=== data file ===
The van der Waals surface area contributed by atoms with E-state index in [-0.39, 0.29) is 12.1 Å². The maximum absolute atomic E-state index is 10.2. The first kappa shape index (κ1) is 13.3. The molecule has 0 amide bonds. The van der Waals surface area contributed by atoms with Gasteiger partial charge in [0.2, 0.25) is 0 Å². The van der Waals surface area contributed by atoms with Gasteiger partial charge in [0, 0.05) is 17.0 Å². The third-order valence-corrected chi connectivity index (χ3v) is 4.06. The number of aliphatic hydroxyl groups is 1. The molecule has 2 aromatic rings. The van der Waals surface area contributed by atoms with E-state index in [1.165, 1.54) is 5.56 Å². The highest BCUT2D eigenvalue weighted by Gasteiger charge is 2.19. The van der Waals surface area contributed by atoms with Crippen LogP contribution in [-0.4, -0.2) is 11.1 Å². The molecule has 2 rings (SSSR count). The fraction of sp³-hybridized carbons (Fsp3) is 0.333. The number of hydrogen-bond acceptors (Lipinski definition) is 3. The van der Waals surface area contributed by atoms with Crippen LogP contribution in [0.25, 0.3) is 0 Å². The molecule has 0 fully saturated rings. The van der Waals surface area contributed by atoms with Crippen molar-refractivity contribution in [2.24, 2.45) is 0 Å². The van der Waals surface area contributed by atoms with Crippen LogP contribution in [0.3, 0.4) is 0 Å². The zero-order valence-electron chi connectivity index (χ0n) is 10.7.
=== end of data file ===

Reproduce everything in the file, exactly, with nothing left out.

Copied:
The van der Waals surface area contributed by atoms with E-state index in [-0.39, 0.29) is 12.1 Å². The maximum absolute atomic E-state index is 10.2. The first kappa shape index (κ1) is 13.3. The molecule has 0 amide bonds. The van der Waals surface area contributed by atoms with Gasteiger partial charge in [0.2, 0.25) is 0 Å². The van der Waals surface area contributed by atoms with Gasteiger partial charge in [0, 0.05) is 17.0 Å². The third-order valence-corrected chi connectivity index (χ3v) is 4.06. The number of aliphatic hydroxyl groups is 1. The molecule has 2 aromatic rings. The van der Waals surface area contributed by atoms with E-state index in [1.165, 1.54) is 5.56 Å². The highest BCUT2D eigenvalue weighted by Gasteiger charge is 2.19. The van der Waals surface area contributed by atoms with Crippen LogP contribution in [-0.4, -0.2) is 11.1 Å². The molecule has 2 rings (SSSR count). The fraction of sp³-hybridized carbons (Fsp3) is 0.333. The number of hydrogen-bond acceptors (Lipinski definition) is 3. The van der Waals surface area contributed by atoms with Crippen LogP contribution in [0.25, 0.3) is 0 Å². The molecule has 0 fully saturated rings. The van der Waals surface area contributed by atoms with Crippen molar-refractivity contribution in [2.24, 2.45) is 0 Å². The van der Waals surface area contributed by atoms with Crippen LogP contribution in [0.3, 0.4) is 0 Å². The zero-order valence-electron chi connectivity index (χ0n) is 10.7.